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PLoS One. 2015 Nov 5;10(11):e0141844. doi: 10.1371/journal.pone.0141844. eCollection 2015.

A Significant Increase in the Incidence of Central Precocious Puberty among Korean Girls from 2004 to 2010.

Author information

1
Department of Pediatrics, Sanggye Paik Hospital, Inje University, College of Medicine, Seoul, Korea.
2
Kium Pediatric Clinic, Seoul, Korea.
3
Department of Public Health Science, Seoul National University, Seoul, Korea.
4
Division of Pediatric Endocrinology, Mattel Children's Hospital at University of California at Los Angeles, David Geffen School of Medicine, Los Angeles, California, United States of America.

Abstract

BACKGROUND:

Few studies have explored the trends in central precocious puberty (CPP) in Asian populations. This study assessed the prevalence and annual incidence of CPP among Korean children.

METHODS:

Using data from the Korean Health Insurance Review Agency from 2004 to 2010, we reviewed the records of 21,351 children, including those registered with a diagnosis of CPP for the first time and those diagnosed with CPP who were treated with gonadotropin-releasing hormone analogs.

RESULTS:

The prevalence of CPP was 55.9 per 100,000 girls and 1.7 per 100,000 boys, respectively. The overall incidence of CPP was 15.3 per 100,000 girls, and 0.6 per 100,000 boys. The annual incidence of CPP in girls significantly increased from 3.3 to 50.4 per 100,000 girls; whereas in boys, it gradually increased from 0.3 to 1.2 per 100,000 boys. The annual incidence of CPP in girls consistently increased at all ages year by year, with greater increases at older ages (≥6 years of age), and smaller increases in girls aged < 6 years. In contrast, the annual incidence remained relatively constant in boys aged < 8 years, while a small increase was observed only in boys aged 8 years. The increase of annual incidence showed significant differences depending on age and gender (P <0.0001).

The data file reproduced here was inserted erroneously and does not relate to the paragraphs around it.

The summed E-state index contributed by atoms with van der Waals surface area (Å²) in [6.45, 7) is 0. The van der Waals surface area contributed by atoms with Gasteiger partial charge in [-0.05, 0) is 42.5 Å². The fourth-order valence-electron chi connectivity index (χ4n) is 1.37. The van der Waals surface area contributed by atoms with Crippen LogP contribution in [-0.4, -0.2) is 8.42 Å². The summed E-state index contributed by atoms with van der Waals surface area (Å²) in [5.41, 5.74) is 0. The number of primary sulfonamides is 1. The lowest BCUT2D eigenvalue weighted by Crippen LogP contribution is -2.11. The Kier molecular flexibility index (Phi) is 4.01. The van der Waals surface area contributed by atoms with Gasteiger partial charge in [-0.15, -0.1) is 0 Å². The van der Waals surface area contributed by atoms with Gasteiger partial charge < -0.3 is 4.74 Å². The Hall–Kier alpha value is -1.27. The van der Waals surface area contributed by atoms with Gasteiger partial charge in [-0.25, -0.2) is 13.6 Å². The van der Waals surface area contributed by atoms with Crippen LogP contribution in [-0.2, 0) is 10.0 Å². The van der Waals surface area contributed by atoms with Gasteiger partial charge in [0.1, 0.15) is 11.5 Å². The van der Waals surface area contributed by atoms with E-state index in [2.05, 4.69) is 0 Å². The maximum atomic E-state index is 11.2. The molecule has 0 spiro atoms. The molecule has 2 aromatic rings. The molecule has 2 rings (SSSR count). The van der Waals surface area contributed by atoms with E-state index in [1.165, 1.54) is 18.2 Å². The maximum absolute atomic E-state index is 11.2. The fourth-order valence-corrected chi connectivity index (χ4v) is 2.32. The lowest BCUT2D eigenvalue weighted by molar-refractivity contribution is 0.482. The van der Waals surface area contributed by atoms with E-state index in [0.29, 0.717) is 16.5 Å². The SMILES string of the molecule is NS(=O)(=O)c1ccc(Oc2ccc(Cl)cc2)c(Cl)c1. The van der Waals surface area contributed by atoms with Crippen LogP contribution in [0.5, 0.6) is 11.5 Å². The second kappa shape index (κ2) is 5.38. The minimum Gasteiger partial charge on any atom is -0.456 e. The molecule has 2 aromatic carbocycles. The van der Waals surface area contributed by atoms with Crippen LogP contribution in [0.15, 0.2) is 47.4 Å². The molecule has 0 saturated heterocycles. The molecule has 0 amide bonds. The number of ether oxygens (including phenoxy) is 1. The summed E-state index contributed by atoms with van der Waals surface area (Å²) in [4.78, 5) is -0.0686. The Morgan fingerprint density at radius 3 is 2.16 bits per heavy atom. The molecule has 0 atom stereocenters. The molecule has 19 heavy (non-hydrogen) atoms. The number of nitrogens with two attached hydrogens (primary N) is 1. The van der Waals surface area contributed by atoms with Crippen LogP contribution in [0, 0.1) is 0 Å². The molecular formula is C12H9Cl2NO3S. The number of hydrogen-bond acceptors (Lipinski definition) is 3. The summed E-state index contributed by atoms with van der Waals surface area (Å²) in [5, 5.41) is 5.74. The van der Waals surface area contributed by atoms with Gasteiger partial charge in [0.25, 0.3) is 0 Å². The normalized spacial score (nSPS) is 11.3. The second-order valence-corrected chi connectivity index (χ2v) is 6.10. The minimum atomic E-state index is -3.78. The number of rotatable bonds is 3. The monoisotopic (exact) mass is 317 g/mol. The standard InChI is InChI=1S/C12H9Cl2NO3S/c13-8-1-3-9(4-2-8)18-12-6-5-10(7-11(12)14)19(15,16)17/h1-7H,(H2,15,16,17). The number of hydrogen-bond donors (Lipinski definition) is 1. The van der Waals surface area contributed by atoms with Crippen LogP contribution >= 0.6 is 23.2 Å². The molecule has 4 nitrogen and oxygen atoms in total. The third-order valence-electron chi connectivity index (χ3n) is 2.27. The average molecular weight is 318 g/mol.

CONCLUSIONS:

The annual incidence of CPP has substantially increased among Korean girls over the past 7 years. Continued monitoring of CPP trends among Korean children will be informative.

PMID:
26539988
PMCID:
PMC4634943
DOI:
10.1371/journal.pone.0141844
[Indexed for MEDLINE]
Free PMC Article

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